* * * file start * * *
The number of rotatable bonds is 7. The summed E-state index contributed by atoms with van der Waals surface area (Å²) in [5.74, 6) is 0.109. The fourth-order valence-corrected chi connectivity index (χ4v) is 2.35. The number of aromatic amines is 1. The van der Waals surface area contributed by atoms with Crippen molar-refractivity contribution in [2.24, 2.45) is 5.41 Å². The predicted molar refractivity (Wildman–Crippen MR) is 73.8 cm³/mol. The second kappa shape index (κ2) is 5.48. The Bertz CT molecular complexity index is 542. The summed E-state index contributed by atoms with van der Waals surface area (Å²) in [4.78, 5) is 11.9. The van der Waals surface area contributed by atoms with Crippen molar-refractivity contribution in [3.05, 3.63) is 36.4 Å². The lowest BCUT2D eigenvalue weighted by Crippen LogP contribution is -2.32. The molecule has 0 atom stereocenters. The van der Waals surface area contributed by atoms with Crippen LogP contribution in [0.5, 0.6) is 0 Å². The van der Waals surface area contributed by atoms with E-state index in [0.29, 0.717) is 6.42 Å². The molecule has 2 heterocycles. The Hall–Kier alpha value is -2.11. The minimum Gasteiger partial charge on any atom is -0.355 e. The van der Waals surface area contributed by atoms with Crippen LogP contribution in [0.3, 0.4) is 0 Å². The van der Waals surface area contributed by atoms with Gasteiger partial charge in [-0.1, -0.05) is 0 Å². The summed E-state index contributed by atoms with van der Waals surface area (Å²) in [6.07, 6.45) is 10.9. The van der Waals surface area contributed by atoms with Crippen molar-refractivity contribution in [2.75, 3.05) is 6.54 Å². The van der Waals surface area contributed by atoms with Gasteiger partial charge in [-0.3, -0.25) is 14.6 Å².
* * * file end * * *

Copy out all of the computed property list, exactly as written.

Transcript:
The number of rotatable bonds is 7. The summed E-state index contributed by atoms with van der Waals surface area (Å²) in [5.74, 6) is 0.109. The fourth-order valence-corrected chi connectivity index (χ4v) is 2.35. The number of aromatic amines is 1. The van der Waals surface area contributed by atoms with Crippen molar-refractivity contribution in [2.24, 2.45) is 5.41 Å². The predicted molar refractivity (Wildman–Crippen MR) is 73.8 cm³/mol. The second kappa shape index (κ2) is 5.48. The Bertz CT molecular complexity index is 542. The summed E-state index contributed by atoms with van der Waals surface area (Å²) in [4.78, 5) is 11.9. The van der Waals surface area contributed by atoms with Crippen molar-refractivity contribution in [3.05, 3.63) is 36.4 Å². The lowest BCUT2D eigenvalue weighted by Crippen LogP contribution is -2.32. The molecule has 0 atom stereocenters. The van der Waals surface area contributed by atoms with Crippen LogP contribution in [0.5, 0.6) is 0 Å². The van der Waals surface area contributed by atoms with E-state index in [0.29, 0.717) is 6.42 Å². The molecule has 2 heterocycles. The Hall–Kier alpha value is -2.11. The minimum Gasteiger partial charge on any atom is -0.355 e. The van der Waals surface area contributed by atoms with Crippen LogP contribution in [0.3, 0.4) is 0 Å². The van der Waals surface area contributed by atoms with Gasteiger partial charge in [-0.1, -0.05) is 0 Å². The summed E-state index contributed by atoms with van der Waals surface area (Å²) in [6.07, 6.45) is 10.9. The van der Waals surface area contributed by atoms with Crippen molar-refractivity contribution in [2.75, 3.05) is 6.54 Å². The van der Waals surface area contributed by atoms with Gasteiger partial charge in [-0.3, -0.25) is 14.6 Å².